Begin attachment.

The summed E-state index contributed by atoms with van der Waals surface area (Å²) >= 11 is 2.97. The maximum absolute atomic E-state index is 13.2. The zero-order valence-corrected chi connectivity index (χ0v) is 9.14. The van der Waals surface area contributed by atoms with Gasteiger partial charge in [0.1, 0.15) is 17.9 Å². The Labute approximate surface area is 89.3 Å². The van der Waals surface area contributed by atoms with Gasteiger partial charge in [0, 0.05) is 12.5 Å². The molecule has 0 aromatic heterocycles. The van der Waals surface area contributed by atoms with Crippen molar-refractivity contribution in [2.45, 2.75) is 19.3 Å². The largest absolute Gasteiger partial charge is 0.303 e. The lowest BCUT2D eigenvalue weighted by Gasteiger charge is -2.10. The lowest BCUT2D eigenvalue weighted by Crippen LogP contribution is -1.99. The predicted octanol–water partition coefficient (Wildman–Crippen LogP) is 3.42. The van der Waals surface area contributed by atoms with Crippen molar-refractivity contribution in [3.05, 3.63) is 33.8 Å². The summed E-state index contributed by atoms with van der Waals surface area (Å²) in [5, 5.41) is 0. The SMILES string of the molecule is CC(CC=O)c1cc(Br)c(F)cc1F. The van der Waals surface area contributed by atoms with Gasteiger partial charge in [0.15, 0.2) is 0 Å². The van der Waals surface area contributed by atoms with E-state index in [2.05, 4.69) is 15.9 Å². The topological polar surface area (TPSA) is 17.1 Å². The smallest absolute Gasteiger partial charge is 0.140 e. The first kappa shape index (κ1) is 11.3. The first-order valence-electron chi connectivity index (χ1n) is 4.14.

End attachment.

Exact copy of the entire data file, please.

The summed E-state index contributed by atoms with van der Waals surface area (Å²) >= 11 is 2.97. The maximum absolute atomic E-state index is 13.2. The zero-order valence-corrected chi connectivity index (χ0v) is 9.14. The van der Waals surface area contributed by atoms with Gasteiger partial charge in [0.1, 0.15) is 17.9 Å². The Labute approximate surface area is 89.3 Å². The van der Waals surface area contributed by atoms with Gasteiger partial charge in [0, 0.05) is 12.5 Å². The molecule has 0 aromatic heterocycles. The van der Waals surface area contributed by atoms with Crippen molar-refractivity contribution in [2.45, 2.75) is 19.3 Å². The largest absolute Gasteiger partial charge is 0.303 e. The lowest BCUT2D eigenvalue weighted by Gasteiger charge is -2.10. The lowest BCUT2D eigenvalue weighted by Crippen LogP contribution is -1.99. The predicted octanol–water partition coefficient (Wildman–Crippen LogP) is 3.42. The van der Waals surface area contributed by atoms with Crippen molar-refractivity contribution in [3.05, 3.63) is 33.8 Å². The summed E-state index contributed by atoms with van der Waals surface area (Å²) in [5, 5.41) is 0. The SMILES string of the molecule is CC(CC=O)c1cc(Br)c(F)cc1F. The van der Waals surface area contributed by atoms with Gasteiger partial charge in [0.15, 0.2) is 0 Å². The van der Waals surface area contributed by atoms with E-state index in [2.05, 4.69) is 15.9 Å². The topological polar surface area (TPSA) is 17.1 Å². The smallest absolute Gasteiger partial charge is 0.140 e. The first kappa shape index (κ1) is 11.3. The first-order valence-electron chi connectivity index (χ1n) is 4.14.